Ed. Note: Every evening from now until July 26 – the day every Chiefs player is expected to report for training camp – we will countdown and discuss some of the more important questions for the 2013 Kansas City Chiefs.
A journey that began back in February ends in July with the same conclusion: No long-term contract.
The debate over what the Chiefs should do with Branden Albert has been furious since Dwayne Bowe was handed a massive five-year deal and Albert was handed the franchise tag. There was no doubt the Chiefs could not afford to lose either of them this season, and the assumption was Albert would be given the long-term deal and Bowe would be tagged for the second year in a row. Of course, that’s not how it went down.
In retrospect, making Bowe the priority was the smart thing to do by new general manager John Dorsey. Finding a replacement for Bowe who was going to be able to jump right in and fill his production was not going to be as easy as finding a replacement at left tackle, especially since the best options for the Chiefs in the draft were two left tackles in Eric Fisher and Luke Joeckel. Overpaying Bowe to stay in Kansas City was worth it.
The inability to sign Albert made things more complex. Albert is replaceable as he is not the same kind of elite talent as Bowe is at his position. Many point to Albert allowing just one sack this season at left tackle but fail to notice the details that surround that statistic. First, Albert did not play in either game against Denver, meaning he avoided the otherworldly pass rushing skills of Von Miller. Albert also missed three full games and parts of two others due to injury, reducing his chances of giving up a sack significantly.
Second, the Chiefs rarely passed last season. Only three other teams in the NFL attempted fewer passes than KC did last year. This is likely in part due to poor quarterback play and because the offensive line as a whole could not defend the pass rush. Consider this: The Detroit Lions attempted 260 more passes than the Chiefs did last season but allowed 11 fewer sacks. KC allowed a sack on 8.2% of passing plays last season, with Eric Winston leading the way in sacks allowed with six.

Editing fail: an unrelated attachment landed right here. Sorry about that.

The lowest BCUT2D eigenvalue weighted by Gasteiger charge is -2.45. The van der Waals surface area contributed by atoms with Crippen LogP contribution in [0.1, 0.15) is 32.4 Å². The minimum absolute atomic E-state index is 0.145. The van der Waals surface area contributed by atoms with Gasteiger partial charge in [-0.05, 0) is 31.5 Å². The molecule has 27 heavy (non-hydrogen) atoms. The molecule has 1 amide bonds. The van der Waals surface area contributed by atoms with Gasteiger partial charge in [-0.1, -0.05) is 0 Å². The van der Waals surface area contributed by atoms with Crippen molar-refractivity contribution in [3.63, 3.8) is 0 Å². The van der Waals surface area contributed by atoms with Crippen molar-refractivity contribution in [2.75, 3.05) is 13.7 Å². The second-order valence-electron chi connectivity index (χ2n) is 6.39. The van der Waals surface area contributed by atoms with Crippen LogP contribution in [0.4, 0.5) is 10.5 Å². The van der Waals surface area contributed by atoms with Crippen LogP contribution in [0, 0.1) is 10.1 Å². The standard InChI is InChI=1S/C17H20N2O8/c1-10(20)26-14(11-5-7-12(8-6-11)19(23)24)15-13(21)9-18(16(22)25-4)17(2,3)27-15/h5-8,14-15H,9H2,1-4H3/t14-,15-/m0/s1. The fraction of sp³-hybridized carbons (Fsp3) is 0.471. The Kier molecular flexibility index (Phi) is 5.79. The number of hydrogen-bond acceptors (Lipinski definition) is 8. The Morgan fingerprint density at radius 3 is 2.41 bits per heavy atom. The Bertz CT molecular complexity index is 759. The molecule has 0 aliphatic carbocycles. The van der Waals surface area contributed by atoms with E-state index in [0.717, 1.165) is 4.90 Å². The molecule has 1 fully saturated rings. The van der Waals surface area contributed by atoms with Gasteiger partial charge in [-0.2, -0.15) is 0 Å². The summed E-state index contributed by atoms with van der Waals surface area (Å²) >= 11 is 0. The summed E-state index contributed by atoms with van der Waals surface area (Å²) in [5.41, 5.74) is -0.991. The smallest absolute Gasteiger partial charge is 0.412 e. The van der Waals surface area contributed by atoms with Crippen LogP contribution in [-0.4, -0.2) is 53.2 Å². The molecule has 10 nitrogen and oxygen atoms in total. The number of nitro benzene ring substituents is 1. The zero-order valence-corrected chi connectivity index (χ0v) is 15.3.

Injuries and poor pass blockers meant there was little need to attack Albert’s side. Send a blitz up the middle or have your best pass rusher switch sides and go up against Winston. Why bother spending all of your energy trying to get past the Chiefs best offensive lineman?
Third, Albert’s back issues are of premium concern. Name a player in any sport who has had chronic back injuries and still performed at a very high level. That list is very short. Spending millions of dollars over a half-decade for a player with back issues is a terrible idea, especially when that player is above average when he is healthy.
With those three things said, there is still time for the situation to change.
Albert looked healthy during OTA’s in May and June and there were no reports of him aggravating anything in his back. There is always the potential the back injury was a one-time thing and Albert will be good go for the next five years without any issues.
Dorsey did end up going with Fisher number one overall in the draft, which will add pressure on the Chiefs to start him at left tackle soon in order to maximize his value. But if Fisher isn’t ready after his rookie season, then the need will be there for the Chiefs to retain Albert. A healthy season for Albert and a poor performance from Fisher could mean the Chiefs have little choice but to give in a little to Albert’s demands.
Still, a scenario that sees Albert signing a long-term contract with the Chiefs seems unlikely. Kansas City did spend the overall number one pick on a left tackle and Albert has been keen to let everyone know he is not moving to the right side. The Chiefs also have built in solutions in Donald Stephenson and Jeff Allen to play right tackle if Albert were to be let go.
As of July 16, the road between the Chiefs and Albert looks to have to paths: 1. Albert is franchised again and put back on the trading block with the Chiefs taking the same approach next offseason as they did this offseason, or 2. Albert is allowed to walk at the end of the season and enter free agency.
Albert wants long-term security and to be like a top left tackle. The Chiefs don’t have the money or the years to give him – and they shouldn’t give it to him even if they do manage to find the cap space and years. In all likelihood this will be the last season we watch Branden Albert in a Chiefs uniform.